golf mental game mistakes

9 Mistakes Amateur Golfers Make Mentally

9 Mental Mistakes that Amateur Golfers Make

What you need to score well can be summed up in two words…mental game. The golf mental game is the most important aspect to your success. Without it, your skills and hard work during practice won’t pay off at the course.

Playing golf is like eating. It’s something which has to come naturally. 

~Sam Snead~

Nike has built their empire around the Just Do It slogan, and most golf professionals want you to use this directive when swinging the golf club. They don’t want you to bombard your brain with too much information when trying to “Just Do It”. And they’re right.

However, I want to suggest that your thinking cap has to be fitted properly long before you have ever kicked your swing engine into gear.

Accomplished golfers throughout the ages have recognized this. Here is what two of the best had to say on the subject.

  1. Golf is a game that is played on a five-inch course — the distance between your ears. ~Bobby Jones~
  2. Golf is 20 percent talent and 80 percent management. ~Ben Hogan~

Think about it. You can drive the ball straight. Your distance control is decent. And you rarely three putt.

Grab my golf skills assessment challenge and see how good your golf skills are in different areas of the game: Driving, Iron Play, Chipping, Putting, etc.

So…what is keeping you from improving? It’s those times when your game starts falling apart and you don’t know how to get it back together in time to save yourself.

Let’s take a look at the nine mistakes most amateurs fall victim to.

Resource: Golf Practice System (Practice Plans + Videos + Worksheets)

9 Reasons Your Not Succeeding on the Golf Course

(1) Not hitting enough club on approach shots – make sure and get an accurate distance to your target…too often, players underestimate their yardage

(2) Aiming at every flag no matter what – use the red light/green light theory for determining whether to go for the flag or not, red light means the flag position is a dangerous one to go for and the shot should rarely be attempted, green light means it’s an easier flag so, Go For It always.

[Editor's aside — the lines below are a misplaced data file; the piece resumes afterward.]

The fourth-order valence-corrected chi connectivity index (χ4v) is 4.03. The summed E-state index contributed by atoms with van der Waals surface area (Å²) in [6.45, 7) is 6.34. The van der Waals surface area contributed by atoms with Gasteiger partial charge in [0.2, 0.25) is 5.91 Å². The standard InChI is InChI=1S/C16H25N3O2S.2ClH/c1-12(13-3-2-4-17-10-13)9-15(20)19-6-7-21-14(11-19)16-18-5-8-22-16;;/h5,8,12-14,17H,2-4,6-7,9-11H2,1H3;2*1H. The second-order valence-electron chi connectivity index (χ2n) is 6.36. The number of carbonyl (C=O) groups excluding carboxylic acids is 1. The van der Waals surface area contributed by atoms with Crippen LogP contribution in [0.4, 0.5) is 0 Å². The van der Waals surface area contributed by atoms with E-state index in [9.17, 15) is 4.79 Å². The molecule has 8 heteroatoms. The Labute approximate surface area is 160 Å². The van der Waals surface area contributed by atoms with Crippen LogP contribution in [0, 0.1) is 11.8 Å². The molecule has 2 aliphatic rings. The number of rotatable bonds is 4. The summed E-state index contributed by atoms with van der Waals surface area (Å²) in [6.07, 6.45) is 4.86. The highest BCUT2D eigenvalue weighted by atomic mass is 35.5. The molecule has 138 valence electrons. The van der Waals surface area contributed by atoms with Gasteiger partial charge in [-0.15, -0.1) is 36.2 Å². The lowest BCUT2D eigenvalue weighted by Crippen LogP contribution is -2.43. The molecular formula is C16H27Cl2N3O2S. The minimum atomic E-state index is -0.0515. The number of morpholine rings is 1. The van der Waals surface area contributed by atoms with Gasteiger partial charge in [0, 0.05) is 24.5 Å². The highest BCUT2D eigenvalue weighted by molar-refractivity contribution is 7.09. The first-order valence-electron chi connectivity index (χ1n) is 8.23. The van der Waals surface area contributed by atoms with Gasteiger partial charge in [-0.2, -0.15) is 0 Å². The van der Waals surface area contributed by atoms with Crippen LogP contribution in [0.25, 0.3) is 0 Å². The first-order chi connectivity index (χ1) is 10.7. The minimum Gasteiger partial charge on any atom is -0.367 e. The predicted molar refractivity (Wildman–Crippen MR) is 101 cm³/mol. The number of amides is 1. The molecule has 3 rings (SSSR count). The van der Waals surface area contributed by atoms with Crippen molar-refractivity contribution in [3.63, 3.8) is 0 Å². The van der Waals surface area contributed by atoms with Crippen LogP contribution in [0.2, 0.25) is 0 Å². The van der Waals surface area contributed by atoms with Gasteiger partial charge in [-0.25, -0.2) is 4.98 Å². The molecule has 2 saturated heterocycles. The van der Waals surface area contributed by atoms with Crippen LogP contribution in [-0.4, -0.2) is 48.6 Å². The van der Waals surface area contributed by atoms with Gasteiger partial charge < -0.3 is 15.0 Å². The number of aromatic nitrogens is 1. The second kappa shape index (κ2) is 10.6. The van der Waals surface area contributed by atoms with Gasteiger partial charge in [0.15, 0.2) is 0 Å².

(3) Hitting Driver On Every Hole – make a mistake with a small club and it’s a small mistake-make a mistake with your driver and it usually costs you two strokes, in addition, some holes it is just better to not hit “The Big Dog”

(4) Trying To Play the Hero Shot – here is a quote from a famous sports psychologist about this

Hit the shot you know you can hit, not the one you think you should.  ~Bob Rotella~

(5) Putting To the Apex of the Putt – whenever I miss a putt on the low side of the hole, my buddies refer to it as the “amateur side” that is because the pros will always want to miss on the high side, or the apex

(6) Not taking advantage of the teeing ground  – this is more of a geometry lesson…tee up on the side of the tee box where the most trouble is, as it increases the size of your safe landing area

(7) Using Too Much Loft Around the Green – lower lofted clubs are more predictable when predicting how the ball comes off of the clubface

(8) Know your strengths and weaknesses – if you struggle with a certain club, don’t insist on hitting it during your game…save the pain for the driving range and hit a club that you are more confident with

(9) Letting A Bad Shot Ruin Your Round – don’t let one shot cause you to quit on yourself and your golf round. It’s easy to slip up and let it cause the next 3 holes to be bad as well before you get back on track. The best tour players bounce back the next hole and stay on track.

Key Take Away

Not one of these mistakes has anything to do with the actual swinging of the golf club. Rather, they suggest that most mistakes are initiated in that magical 5 inches that Bobby Jones was referring to when he said “Golf is a game that is played on a five-inch course — the distance between your ears.”

Other Articles:

Don’t miss out

40%Off

Breaking 90, 80, 70 Golf Practice Plan

The 15 Best Golf Drills that

Lowered My Golf Scores

Sign up to get this resource + more helpful golf lessons to your inbox